While these new allowances will benefit a lot of people, you will still need to be advised as to the best way to protect your assets. The best and most efficient way to do so is by contacting us so we can help you protect your beneficiaries’ money on IHT.
In summary, if you have an IHT problem now or are likely to have one due to the growth in the value of your house before you die, please call us to see how we can help you.
New inheritance tax allowance for homes: six things you didn’t know
The new Residential Nil Rate Band (RNRB) which was introduced in April 2017 means that over the next 3 years, couples with a home worth up to £1million will be able to pass it on to their direct descendants IHT free. However, a recent survey found that 70% of people had no idea about the new inheritance tax allowance for homes.
At the moment, the first £325,000 of a person’s estate is free of IHT which is known as the nil rate band (NRB), the introduction of the RNRB means you get an extra chunk free of IHT if you own a home. For estates worth over £2million, the new RNRB will be progressively tapered away by £1 for every £2 that the total estate exceeds the taper threshold.
There have been lots of misunderstandings about the new RNRB which could lead people to structure their finances in the wrong way, which is where an experienced financial adviser would be recommended.
The five areas with the highest misunderstanding are:
- You can select which property the allowance is set against
The new RNRB can be used against any property within or outside of the UK which was used as your own home and lived in by you. However, the value of the property must be included within the person’s estate for IHT reasons.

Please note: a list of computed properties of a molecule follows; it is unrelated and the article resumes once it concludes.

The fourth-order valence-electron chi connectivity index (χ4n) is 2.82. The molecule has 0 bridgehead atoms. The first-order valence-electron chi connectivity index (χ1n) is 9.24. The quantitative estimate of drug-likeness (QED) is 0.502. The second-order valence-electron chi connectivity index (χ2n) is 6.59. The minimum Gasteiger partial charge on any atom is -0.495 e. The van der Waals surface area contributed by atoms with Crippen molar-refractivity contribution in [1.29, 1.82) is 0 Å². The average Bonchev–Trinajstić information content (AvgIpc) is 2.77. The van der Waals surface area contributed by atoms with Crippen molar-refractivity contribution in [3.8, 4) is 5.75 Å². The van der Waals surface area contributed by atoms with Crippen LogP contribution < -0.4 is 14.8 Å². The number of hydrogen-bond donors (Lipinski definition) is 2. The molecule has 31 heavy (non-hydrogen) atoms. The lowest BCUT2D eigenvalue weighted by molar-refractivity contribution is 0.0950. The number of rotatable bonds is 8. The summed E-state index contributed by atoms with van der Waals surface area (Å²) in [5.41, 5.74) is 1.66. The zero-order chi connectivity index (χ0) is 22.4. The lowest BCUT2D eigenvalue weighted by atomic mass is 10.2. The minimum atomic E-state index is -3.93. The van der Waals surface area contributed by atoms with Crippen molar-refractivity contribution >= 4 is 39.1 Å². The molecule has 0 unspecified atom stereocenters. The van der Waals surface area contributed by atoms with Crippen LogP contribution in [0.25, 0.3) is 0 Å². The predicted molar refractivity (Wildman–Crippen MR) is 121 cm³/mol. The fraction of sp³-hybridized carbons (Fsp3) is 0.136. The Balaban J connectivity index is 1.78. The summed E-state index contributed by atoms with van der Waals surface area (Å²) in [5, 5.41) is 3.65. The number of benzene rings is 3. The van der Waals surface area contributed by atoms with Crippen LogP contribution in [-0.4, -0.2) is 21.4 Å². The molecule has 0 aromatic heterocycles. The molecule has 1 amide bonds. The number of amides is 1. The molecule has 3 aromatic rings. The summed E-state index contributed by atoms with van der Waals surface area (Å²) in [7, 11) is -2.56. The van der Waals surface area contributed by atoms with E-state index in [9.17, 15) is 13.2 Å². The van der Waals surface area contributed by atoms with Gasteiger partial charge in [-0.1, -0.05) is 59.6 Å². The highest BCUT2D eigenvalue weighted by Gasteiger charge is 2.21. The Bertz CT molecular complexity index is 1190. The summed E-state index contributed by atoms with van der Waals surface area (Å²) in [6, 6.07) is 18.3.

- The allowance can still apply even if the property has already been sold
This means that if you have downsized you will not be penalised because the allowance can then be used within your estate against the value which the property was sold for.
- Any outstanding mortgage is deducted before the allowance is added
The value of the home is calculated by subtracting the liabilities secured on the home from the market value of the property, all for RNRB reasons.
- The allowance can only be used when the property is left to direct descendants
The home/value of the home must be inherited by your child or grandchild for the RNRB to be eligible; this does not include siblings, any other members of the family, other people or trusts.
- This allowance will rise by £25,000 every year for the next 4 years
The current RNRB is at £100,000 and by 2020/2021 the RNRB will have reached £175,000 per person.
- The allowance of a previously deceased spouse is available on the second death of the surviving spouse irrelevant of when the first spouse died
This is only available provided all of the previous five points are adhered to.
Given these confusions and misunderstandings of the new inheritance tax allowance for homes , it is more important than ever to seek expert financial advice. Do not hesitate to call us, we would be more than happy to help you reduce your IHT bill as much as possible by taking advantage of the new RNRB correctly.